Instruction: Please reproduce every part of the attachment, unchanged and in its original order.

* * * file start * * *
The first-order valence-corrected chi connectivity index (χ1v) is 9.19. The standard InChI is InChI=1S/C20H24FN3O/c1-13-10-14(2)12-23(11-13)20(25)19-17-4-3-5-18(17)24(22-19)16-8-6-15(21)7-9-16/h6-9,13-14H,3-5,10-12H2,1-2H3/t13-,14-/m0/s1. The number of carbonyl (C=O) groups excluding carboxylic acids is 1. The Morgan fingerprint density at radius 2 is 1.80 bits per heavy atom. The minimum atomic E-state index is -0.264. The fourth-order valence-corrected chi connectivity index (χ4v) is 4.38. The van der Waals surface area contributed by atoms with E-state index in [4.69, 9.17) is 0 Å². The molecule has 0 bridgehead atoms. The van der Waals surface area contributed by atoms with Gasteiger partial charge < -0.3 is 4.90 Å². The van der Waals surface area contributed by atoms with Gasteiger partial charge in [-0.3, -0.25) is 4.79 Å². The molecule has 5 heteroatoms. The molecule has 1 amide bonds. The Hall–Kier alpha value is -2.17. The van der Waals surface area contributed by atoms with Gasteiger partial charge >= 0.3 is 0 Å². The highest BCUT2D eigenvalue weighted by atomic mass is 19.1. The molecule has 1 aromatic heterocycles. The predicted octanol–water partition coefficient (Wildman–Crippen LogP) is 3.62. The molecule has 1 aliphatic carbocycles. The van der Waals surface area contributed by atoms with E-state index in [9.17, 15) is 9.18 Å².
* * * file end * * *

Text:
The first-order valence-corrected chi connectivity index (χ1v) is 9.19. The standard InChI is InChI=1S/C20H24FN3O/c1-13-10-14(2)12-23(11-13)20(25)19-17-4-3-5-18(17)24(22-19)16-8-6-15(21)7-9-16/h6-9,13-14H,3-5,10-12H2,1-2H3/t13-,14-/m0/s1. The number of carbonyl (C=O) groups excluding carboxylic acids is 1. The Morgan fingerprint density at radius 2 is 1.80 bits per heavy atom. The minimum atomic E-state index is -0.264. The fourth-order valence-corrected chi connectivity index (χ4v) is 4.38. The van der Waals surface area contributed by atoms with E-state index in [4.69, 9.17) is 0 Å². The molecule has 0 bridgehead atoms. The van der Waals surface area contributed by atoms with Gasteiger partial charge < -0.3 is 4.90 Å². The van der Waals surface area contributed by atoms with Gasteiger partial charge in [-0.3, -0.25) is 4.79 Å². The molecule has 5 heteroatoms. The molecule has 1 amide bonds. The Hall–Kier alpha value is -2.17. The van der Waals surface area contributed by atoms with Gasteiger partial charge >= 0.3 is 0 Å². The highest BCUT2D eigenvalue weighted by atomic mass is 19.1. The molecule has 1 aromatic heterocycles. The predicted octanol–water partition coefficient (Wildman–Crippen LogP) is 3.62. The molecule has 1 aliphatic carbocycles. The van der Waals surface area contributed by atoms with E-state index in [9.17, 15) is 9.18 Å².